Specialized endocrine tumor care in Dallas

When you’re facing a complex endocrine tumor or condition, the Endocrine Cancer Research and Treatment Center at Baylor Scott & White Charles A. Sammons Cancer Center – Dallas offers expert care. We give you access to innovative services and treatments—all through one dedicated center.

Our specialized cancer center provides advanced therapies and minimally invasive procedures for tumors of the thyroid, parathyroid, adrenal and pituitary glands. We bring together multiple specialists on the medical staff to tailor your care and support you from diagnosis to recovery.

Endocrine tumors and conditions treated
​​​​​​​​​​​​​The specialists at our Dallas cancer center have experience treating a variety of endocrine cancers and tumors, including complex or rare conditions.
Adrenal tumors

Your adrenal glands produce many adrenal hormones, and adrenal tumors can cause excessive amounts of these. While small adrenal tumors may be monitored by imaging studies, you may need surgery to remove a tumor if it becomes too large or is cancerous. Medications and radiation therapy may also be used to decrease hormone production and shrink the tumor.

Anaplastic thyroid cancer

Anaplastic thyroid cancer is a fast-growing type of thyroid cancer with an average survival rate of six months. This type of cancer makes up less than 2% of all thyroid cancer cases. Because anaplastic thyroid care is extremely rare, it’s important to be evaluated at a center with an experienced team of doctors. Your cancer treatment may involve surgery, radiation or chemotherapy.

Cowden syndrome

This genetic disorder can put you at an increased risk of developing several types of cancer, including thyroid cancer. If you have thyroid cancer related to Cowden syndrome, your doctor may refer you to genetic counseling.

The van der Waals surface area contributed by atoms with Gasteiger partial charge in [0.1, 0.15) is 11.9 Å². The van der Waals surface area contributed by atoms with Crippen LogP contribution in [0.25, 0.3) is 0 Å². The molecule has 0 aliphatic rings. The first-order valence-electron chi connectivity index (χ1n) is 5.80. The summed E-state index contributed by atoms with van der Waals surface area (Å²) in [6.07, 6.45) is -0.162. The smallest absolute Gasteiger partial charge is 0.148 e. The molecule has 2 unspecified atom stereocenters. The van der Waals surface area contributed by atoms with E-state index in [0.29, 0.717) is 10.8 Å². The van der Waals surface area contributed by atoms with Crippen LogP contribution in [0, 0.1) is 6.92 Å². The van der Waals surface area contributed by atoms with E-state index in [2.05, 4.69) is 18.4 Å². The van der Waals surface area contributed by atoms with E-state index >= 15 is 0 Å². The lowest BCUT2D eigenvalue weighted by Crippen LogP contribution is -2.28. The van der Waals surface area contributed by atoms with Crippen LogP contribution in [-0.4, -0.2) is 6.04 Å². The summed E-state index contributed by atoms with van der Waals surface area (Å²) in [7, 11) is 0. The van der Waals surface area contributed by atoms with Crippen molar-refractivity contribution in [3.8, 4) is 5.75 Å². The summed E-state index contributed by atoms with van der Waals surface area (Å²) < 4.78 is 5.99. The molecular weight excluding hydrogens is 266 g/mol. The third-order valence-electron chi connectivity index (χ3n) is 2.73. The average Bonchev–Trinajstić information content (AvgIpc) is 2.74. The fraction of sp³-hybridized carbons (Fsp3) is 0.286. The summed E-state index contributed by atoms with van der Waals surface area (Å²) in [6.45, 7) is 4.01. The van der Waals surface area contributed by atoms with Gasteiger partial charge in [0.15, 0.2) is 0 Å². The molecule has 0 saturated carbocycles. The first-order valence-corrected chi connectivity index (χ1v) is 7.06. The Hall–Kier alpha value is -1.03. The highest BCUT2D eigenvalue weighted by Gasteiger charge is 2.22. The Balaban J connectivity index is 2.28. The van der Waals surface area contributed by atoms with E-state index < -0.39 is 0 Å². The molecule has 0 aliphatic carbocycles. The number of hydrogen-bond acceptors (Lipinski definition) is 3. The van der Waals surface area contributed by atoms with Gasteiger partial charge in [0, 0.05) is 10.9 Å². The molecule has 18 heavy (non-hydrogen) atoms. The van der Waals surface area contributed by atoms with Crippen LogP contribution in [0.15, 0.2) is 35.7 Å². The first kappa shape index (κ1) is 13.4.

Cushing’s disease and syndrome

Cushing’s disease is a type of Cushing’s syndrome caused by a pituitary tumor that creates too much cortisol in the body. One of the most common treatments for Cushing’s disease is surgery to remove the tumor. Some patients may also be treated with medication or radiation therapy.

Follicular thyroid cancer

About 10-15% of thyroid cancers are follicular thyroid carcinoma. This type of cancer rarely spreads to lymph nodes. Instead, it can spread through the blood to bones and lungs. Your treatment may include the removal of all or part of the thyroid gland, radioactive iodine, or thyroid hormone suppression. More advanced cases may require external beam radiation or systemic therapy.

Medullary thyroid cancer

Making up 1-2% of all thyroid cancers, medullary thyroid cancer comes from the cells in the thyroid that make the hormone calcitonin. Treatment involves removing the entire thyroid and the affected lymph nodes. Your doctor will likely refer you to a genetic counselor because medullary thyroid cancer can run in families.

Multiple endocrine neoplasia

In this condition, multiple endocrine glands in your body grow benign or cancerous tumors or have excessive growth. There are several types of multiple endocrine neoplasia, and they are linked to genetic causes. Depending on the areas of your body affected, you may have surgery to remove the tumors and thyroid or be treated with medication.

Papillary thyroid cancer

This slow-growing type of cancer makes up as many as 80% of thyroid cancers. Some cases of papillary thyroid cancer are related to a genetic condition called familial adenomatous polyposis (FAP). Papillary thyroid treatment may include removing all or part of the thyroid gland and affected lymph nodes, radioactive iodine treatment or thyroid hormone suppression therapy. More advanced cases may require external beam radiation or systemic therapy.